With more than 300 stores across Canada, Mark’s Work Warehouse has increased sales by using a web-based weather-prediction service that lets it know as much as 18 months ahead of time whether to play up shorts or coats in its merchandising plans, the retailer says.
Mark’s, with stores ranging from 2,500 to 20,000 square feet, has long struggled to project weather patterns to better plan merchandise assortments. With 70% of its business tied to weather, “it’s difficult to plan and market assortments for all our stores,” Colin Laker, vice president of merchandising services, said this week at the Merchandising Innovation & Xcellence conference in Chicago, which shared space with the Retail Systems 2006 Conference & Exposition.
“We’ve tried using the Farmer’s Almanac and sticking our finger in the air to see if weather can help plan our business,” he quipped.
But using the web-based weather-prediction service from Planaytics Inc., which combines weather and sales data to produce merchandising recommendations, Calgary, Alberta-based Mark’s can now plan as much as 18 months ahead of time what its buyers and store managers for each region should emphasize in merchandise assortments, Laker says.
Mark’s executives, he adds, were initially surprised at the ability to improve sales through such long-range weather predictions, but were won over after the first time Planalytics advised that a warming trend called for a strong focus on warm-weather products. “It worked,” he says. “We actually did sell more summer than winter products.”
By having more shorts in its stores during a July-August period that Planalytics had predicted would be warmer than usual, Mark’s sold the items at average of $1 more per pair than it had expected, earning back more than the cost of the Planalytics system, Laker says.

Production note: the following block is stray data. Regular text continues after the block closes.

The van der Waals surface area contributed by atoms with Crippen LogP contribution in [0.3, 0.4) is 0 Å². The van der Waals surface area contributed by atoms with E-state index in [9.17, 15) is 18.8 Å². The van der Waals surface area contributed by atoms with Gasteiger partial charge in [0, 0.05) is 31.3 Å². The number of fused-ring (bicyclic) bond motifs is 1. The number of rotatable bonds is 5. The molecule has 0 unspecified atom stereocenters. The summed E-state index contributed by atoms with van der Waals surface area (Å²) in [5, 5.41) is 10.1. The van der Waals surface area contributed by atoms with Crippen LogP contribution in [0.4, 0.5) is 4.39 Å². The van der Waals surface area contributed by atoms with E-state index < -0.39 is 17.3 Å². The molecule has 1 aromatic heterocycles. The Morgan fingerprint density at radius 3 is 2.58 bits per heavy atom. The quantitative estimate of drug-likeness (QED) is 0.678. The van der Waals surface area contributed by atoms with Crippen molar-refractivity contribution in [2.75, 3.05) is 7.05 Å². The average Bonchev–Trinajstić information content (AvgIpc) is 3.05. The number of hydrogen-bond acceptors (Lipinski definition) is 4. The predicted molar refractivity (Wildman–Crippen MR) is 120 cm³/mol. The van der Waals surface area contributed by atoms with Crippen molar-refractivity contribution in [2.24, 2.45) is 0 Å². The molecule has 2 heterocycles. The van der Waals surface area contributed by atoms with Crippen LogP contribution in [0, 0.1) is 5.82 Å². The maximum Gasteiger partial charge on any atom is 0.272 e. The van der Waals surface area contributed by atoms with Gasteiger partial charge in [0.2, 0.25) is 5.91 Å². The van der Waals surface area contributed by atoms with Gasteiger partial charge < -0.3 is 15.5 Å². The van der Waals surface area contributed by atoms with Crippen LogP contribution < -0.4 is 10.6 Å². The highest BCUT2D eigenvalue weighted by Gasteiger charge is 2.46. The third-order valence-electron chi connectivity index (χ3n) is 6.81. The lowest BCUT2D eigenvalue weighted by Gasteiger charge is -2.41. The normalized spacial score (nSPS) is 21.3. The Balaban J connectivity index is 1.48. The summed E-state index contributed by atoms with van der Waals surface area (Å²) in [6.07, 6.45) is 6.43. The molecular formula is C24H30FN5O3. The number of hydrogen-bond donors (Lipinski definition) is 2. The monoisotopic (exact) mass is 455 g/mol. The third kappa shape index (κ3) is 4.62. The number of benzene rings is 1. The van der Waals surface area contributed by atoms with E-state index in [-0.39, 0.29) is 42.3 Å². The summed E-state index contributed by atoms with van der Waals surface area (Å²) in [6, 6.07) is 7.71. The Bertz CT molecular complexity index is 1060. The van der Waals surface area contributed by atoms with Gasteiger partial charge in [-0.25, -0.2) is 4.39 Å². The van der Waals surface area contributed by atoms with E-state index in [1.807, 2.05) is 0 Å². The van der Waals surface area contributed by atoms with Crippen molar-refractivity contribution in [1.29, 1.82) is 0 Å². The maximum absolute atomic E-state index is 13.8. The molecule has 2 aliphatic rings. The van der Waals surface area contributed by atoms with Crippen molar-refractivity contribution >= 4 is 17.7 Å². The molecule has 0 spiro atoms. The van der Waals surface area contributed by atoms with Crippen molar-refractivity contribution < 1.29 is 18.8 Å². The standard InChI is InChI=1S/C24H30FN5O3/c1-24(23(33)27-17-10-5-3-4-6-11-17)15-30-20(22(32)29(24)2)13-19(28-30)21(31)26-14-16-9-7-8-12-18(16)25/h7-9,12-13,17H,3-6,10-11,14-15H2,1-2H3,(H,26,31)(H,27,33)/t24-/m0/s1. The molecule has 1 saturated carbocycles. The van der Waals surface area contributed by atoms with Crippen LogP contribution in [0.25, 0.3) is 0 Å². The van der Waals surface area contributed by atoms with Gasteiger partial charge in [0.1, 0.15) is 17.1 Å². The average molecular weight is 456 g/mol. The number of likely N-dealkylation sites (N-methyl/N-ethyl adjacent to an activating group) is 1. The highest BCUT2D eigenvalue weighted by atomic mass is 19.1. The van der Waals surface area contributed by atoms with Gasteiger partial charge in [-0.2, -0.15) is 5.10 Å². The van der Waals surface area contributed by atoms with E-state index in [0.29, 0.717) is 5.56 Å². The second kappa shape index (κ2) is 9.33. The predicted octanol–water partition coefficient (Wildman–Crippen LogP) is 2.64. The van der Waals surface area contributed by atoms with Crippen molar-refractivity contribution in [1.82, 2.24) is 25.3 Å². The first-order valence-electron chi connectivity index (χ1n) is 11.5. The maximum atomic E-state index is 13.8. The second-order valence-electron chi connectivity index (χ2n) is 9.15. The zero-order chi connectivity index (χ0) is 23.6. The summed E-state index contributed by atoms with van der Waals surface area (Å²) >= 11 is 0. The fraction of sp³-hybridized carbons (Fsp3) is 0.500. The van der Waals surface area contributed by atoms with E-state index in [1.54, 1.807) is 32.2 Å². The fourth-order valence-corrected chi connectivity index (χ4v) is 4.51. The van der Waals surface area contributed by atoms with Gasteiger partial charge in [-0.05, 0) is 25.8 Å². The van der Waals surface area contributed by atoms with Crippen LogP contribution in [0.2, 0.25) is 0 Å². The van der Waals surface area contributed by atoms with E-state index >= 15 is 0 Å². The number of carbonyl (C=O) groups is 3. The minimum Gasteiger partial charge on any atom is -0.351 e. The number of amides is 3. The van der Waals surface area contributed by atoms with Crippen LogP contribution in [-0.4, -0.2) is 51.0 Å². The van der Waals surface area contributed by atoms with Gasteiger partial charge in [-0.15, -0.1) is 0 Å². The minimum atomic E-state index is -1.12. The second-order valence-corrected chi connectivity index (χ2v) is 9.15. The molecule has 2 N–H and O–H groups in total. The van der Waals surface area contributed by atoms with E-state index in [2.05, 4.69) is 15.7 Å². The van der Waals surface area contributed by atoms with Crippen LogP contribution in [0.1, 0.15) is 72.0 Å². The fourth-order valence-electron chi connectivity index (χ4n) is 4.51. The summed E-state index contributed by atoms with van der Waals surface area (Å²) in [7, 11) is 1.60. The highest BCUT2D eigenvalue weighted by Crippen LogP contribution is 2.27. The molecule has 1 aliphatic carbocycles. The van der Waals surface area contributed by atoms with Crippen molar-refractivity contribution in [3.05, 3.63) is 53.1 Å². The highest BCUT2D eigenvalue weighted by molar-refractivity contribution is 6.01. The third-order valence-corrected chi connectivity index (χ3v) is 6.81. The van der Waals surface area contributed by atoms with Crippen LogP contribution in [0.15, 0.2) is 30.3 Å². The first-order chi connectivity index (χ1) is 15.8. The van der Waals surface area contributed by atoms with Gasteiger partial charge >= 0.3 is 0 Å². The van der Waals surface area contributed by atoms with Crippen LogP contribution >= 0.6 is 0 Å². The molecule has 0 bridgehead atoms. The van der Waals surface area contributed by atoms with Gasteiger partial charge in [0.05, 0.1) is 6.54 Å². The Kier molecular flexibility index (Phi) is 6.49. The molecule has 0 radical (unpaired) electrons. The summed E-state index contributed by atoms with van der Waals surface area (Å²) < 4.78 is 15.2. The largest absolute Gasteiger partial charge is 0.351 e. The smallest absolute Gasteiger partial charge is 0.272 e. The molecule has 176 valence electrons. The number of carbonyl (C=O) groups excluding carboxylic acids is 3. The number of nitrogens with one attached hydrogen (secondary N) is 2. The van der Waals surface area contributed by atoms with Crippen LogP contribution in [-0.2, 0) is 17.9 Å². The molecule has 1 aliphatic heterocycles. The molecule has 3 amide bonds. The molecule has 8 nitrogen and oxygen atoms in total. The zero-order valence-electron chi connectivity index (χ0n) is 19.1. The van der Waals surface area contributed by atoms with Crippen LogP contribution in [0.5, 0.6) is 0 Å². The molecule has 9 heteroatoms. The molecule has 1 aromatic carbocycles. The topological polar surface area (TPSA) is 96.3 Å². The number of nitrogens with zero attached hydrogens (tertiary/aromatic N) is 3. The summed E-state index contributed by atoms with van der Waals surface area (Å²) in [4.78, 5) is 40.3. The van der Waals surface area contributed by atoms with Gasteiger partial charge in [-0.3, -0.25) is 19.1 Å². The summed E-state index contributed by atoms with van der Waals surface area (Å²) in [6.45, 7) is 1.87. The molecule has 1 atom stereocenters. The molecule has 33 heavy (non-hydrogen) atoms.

Because Planalytics charges its fees based on the number of products for which it provides weather-based merchandising recommendations, Mark’s has figured out how to include a limited number of products that will produce usable recommendations for its entire product line, Laker says.
Mark’s has not revealed the overall increase in sales it gets from using the Planalytics system, but Laker says the weather-based merchandising recommendations could account for “15% to 25% of our sales increases.”
Mark’s sends historical SKU-level sales data to Planaytics, which combines it with weather predictions formed by its team of some 40 meteorologists to produce a report that recommends which product categories and items will sell best. Mark’s receives and views the data through a web interface over a series of time segments; the shorter the lead time, the more detailed the predictions of how weather will affect sales of products.
Data for 18 months ahead produces recommendations for general category merchandising; data for 9-month and 6-week lead times produce recommendations for specific items, such as winter boots or raincoats. Mark’s also receives data for 2-week lead times for making additional adjustments to its merchandise mix.
Other retailers using Planalytics, which is based in Wayne, PA, include J.C. Penney Co. Inc., The Home Depot and Gap Inc., a Planalytics spokesman says.